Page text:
April 8, 2020

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It wasn't always a deli?

Bernstein's Deli has been an institution so long -- 35 years -- it's surprising to remember it started as a grocery store

MIKE SUDOMA / WINNIPEG FREE PRESS</p><p>Aaron Bernstein inside Bernstein’s Delicatessen at 1700 Corydon Ave. The family-owned and operated deli was opened as a grocery store in February 1985.</p>

MIKE SUDOMA / WINNIPEG FREE PRESS

Aaron Bernstein inside Bernstein’s Delicatessen at 1700 Corydon Ave. The family-owned and operated deli was opened as a grocery store in February 1985.

There is a memorable scene in the movie Five Easy Pieces when Jack Nicholson’s character asks for some toast to go along with his omelette. Upon being told the roadside diner he’s at doesn’t serve side orders of toast, he requests a chicken salad sandwich instead, instructing the server to hold the mayo, butter and lettuce. When she asks him in a snarky tone if he’s finished, he replies no; he wants her to hold the chicken, too, preferably "between your knees."

TWO MINUTES FOR TASTING SO GOOD

Three of Aaron Bernstein’s closest friends are Ezra Ginsburg, Drew Mindell and Richard Pollock, co-hosts of the Illegal Curve Hockey Show, which airs Saturday mornings on TSN 1290 Radio.

Three of Aaron Bernstein’s closest friends are Ezra Ginsburg, Drew Mindell and Richard Pollock, co-hosts of the Illegal Curve Hockey Show, which airs Saturday mornings on TSN 1290 Radio.

In 2015, when Bernstein’s Deli signed on as one of the program’s chief advertising sponsors, Ginsburg told his chum it was a shame there wasn’t something on his menu that called attention to their partnership. That all changed in September of that year, when, hanging out in Pollock’s rec room watching sports, the four of them started tossing ideas back and forth, trying to figure out what an Illegal Curve sandwich would look (taste?) like, exactly.

“I was like, OK, it has to have salami but what else?” says Ginsburg, who has fond memories of eating at Bernstein’s Deli as a “poor, destitute” high school student, back when Aaron’s mom would charge him and his buddies half-price, if she bothered to bill them at all. “That’s when Aaron suggested chicken schnitzel and Richard proposed potato salad. That’s not going to work, we told him, so we settled on fried onions and honey mustard — on thick-cut City rye bread — instead.”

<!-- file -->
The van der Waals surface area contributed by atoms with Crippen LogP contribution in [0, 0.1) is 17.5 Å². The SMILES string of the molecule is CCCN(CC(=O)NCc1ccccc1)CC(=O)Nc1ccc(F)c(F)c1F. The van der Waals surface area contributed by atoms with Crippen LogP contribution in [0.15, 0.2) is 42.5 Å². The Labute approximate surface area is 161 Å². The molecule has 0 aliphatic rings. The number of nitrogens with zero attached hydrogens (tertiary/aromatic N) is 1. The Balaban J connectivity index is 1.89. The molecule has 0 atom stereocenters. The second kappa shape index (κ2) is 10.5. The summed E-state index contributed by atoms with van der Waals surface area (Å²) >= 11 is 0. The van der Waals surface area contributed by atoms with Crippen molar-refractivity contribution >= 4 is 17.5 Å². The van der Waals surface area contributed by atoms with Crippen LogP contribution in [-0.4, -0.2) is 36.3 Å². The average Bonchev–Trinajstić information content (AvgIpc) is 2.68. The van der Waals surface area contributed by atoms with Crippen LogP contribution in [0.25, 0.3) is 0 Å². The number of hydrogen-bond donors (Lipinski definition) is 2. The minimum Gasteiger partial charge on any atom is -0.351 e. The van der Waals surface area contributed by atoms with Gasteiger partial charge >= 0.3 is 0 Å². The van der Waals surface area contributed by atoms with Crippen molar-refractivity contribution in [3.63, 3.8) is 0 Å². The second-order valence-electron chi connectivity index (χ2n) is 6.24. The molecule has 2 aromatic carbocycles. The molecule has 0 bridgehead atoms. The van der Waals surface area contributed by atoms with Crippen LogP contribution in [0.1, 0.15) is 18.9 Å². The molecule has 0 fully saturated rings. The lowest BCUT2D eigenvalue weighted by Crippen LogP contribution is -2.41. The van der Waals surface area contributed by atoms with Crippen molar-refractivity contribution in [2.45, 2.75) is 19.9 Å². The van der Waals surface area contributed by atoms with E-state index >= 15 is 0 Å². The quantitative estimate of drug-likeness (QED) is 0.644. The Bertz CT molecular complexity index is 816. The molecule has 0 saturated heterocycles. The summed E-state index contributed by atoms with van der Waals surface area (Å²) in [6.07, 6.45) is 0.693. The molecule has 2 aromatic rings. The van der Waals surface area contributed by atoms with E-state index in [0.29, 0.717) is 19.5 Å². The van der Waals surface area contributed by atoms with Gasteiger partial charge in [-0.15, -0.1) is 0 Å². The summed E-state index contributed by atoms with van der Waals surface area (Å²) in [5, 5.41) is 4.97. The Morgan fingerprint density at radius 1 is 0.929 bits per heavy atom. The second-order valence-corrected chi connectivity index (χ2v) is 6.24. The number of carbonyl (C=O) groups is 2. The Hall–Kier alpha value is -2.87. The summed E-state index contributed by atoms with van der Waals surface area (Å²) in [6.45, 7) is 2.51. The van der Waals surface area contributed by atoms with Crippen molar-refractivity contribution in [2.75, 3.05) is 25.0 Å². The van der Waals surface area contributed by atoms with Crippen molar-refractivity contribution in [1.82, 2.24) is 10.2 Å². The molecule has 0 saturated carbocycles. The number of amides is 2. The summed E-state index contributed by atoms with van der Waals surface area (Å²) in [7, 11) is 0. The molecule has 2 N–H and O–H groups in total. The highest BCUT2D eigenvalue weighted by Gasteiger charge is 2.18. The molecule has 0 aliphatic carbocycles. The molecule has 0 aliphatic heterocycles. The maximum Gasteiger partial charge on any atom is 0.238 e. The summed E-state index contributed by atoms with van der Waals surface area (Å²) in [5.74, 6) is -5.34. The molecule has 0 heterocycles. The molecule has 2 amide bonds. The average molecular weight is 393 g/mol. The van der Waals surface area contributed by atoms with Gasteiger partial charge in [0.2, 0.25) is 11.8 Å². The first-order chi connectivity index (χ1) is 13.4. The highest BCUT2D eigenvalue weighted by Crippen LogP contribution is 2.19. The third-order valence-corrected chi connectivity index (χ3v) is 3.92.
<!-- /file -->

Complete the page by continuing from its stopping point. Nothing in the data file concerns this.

The final version has salami, chicken schnitzel, fried onions and honey mustard on the thick-cut City rye.

How far would a person travel for an Illegal Curve sandwich, now a fixture at Bernstein’s during hockey season? Would you believe all the way from The Netherlands? Last year, a regular caller to the Illegal Curve Hockey Show, a 17-year-old who identifies himself as Rowdy the Dutch Jets Fan, announced on-air that he was planning to visit Winnipeg for the first time to see relatives. Also, while he was in town, he would hopefully make it to Bernstein’s, to try an Illegal Curve sammie out for himself.

“I told him he wouldn’t be disappointed, and if it came to pass — which it did — lunch was on me,” Ginsburg says.

That’s a bit what it was like — minus the PG rating, of course — the first time a customer requested a sandwich at Bernstein’s Meats, the predecessor of Bernstein’s Delicatessen, which celebrated its 35th anniversary Feb. 1.

Two years after Marla Bernstein and her husband Tony, now her ex, opened a Jewish-style butcher shop in a converted Safeway outlet at 1700 Corydon Ave., a customer asked Marla for a corned beef on rye with hot mustard. Sorry, she informed him, they didn’t make sandwiches there, they were a grocery store.

MIKE SUDOMA / WINNIPEG FREE PRESS</p><p>Shelves are stocked with grocery specialty items inside Bernstein’s Delicatessen.</p>

MIKE SUDOMA / WINNIPEG FREE PRESS

Shelves are stocked with grocery specialty items inside Bernstein’s Delicatessen.

To which he shot back, but you have corned beef, bread and mustard, don’t you? Touché.